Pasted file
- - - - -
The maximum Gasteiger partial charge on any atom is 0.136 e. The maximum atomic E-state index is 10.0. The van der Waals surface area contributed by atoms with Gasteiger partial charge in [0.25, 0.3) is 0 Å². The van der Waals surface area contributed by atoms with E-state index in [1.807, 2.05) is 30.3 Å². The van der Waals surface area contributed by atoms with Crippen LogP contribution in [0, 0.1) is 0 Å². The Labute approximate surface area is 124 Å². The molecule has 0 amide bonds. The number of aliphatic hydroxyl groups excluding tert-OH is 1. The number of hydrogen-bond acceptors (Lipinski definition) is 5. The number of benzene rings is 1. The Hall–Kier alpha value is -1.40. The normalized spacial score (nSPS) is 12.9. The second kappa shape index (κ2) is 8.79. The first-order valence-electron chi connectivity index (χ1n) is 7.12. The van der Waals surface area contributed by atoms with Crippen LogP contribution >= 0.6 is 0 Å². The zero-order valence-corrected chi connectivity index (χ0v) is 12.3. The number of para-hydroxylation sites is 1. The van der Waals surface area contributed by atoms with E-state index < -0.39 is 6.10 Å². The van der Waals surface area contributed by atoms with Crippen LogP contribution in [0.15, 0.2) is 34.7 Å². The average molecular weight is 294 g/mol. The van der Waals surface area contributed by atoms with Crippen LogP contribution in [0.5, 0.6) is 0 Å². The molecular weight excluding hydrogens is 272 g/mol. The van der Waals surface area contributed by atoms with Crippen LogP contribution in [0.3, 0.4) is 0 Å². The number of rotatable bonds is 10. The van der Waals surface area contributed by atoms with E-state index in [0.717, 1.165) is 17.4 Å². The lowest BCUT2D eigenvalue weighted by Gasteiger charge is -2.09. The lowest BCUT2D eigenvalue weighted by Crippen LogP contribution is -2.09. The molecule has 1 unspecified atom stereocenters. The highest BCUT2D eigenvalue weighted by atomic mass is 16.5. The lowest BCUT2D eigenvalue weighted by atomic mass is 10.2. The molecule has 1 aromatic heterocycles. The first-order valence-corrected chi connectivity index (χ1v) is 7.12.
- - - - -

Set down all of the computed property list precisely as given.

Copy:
The maximum Gasteiger partial charge on any atom is 0.136 e. The maximum atomic E-state index is 10.0. The van der Waals surface area contributed by atoms with Gasteiger partial charge in [0.25, 0.3) is 0 Å². The van der Waals surface area contributed by atoms with E-state index in [1.807, 2.05) is 30.3 Å². The van der Waals surface area contributed by atoms with Crippen LogP contribution in [0, 0.1) is 0 Å². The Labute approximate surface area is 124 Å². The molecule has 0 amide bonds. The number of aliphatic hydroxyl groups excluding tert-OH is 1. The number of hydrogen-bond acceptors (Lipinski definition) is 5. The number of benzene rings is 1. The Hall–Kier alpha value is -1.40. The normalized spacial score (nSPS) is 12.9. The second kappa shape index (κ2) is 8.79. The first-order valence-electron chi connectivity index (χ1n) is 7.12. The van der Waals surface area contributed by atoms with Crippen LogP contribution >= 0.6 is 0 Å². The zero-order valence-corrected chi connectivity index (χ0v) is 12.3. The number of para-hydroxylation sites is 1. The van der Waals surface area contributed by atoms with E-state index < -0.39 is 6.10 Å². The van der Waals surface area contributed by atoms with Crippen LogP contribution in [0.15, 0.2) is 34.7 Å². The average molecular weight is 294 g/mol. The van der Waals surface area contributed by atoms with Crippen LogP contribution in [0.5, 0.6) is 0 Å². The molecular weight excluding hydrogens is 272 g/mol. The van der Waals surface area contributed by atoms with Crippen LogP contribution in [0.3, 0.4) is 0 Å². The number of rotatable bonds is 10. The van der Waals surface area contributed by atoms with E-state index in [0.717, 1.165) is 17.4 Å². The lowest BCUT2D eigenvalue weighted by Gasteiger charge is -2.09. The lowest BCUT2D eigenvalue weighted by Crippen LogP contribution is -2.09. The molecule has 1 unspecified atom stereocenters. The highest BCUT2D eigenvalue weighted by atomic mass is 16.5. The lowest BCUT2D eigenvalue weighted by atomic mass is 10.2. The molecule has 1 aromatic heterocycles. The first-order valence-corrected chi connectivity index (χ1v) is 7.12.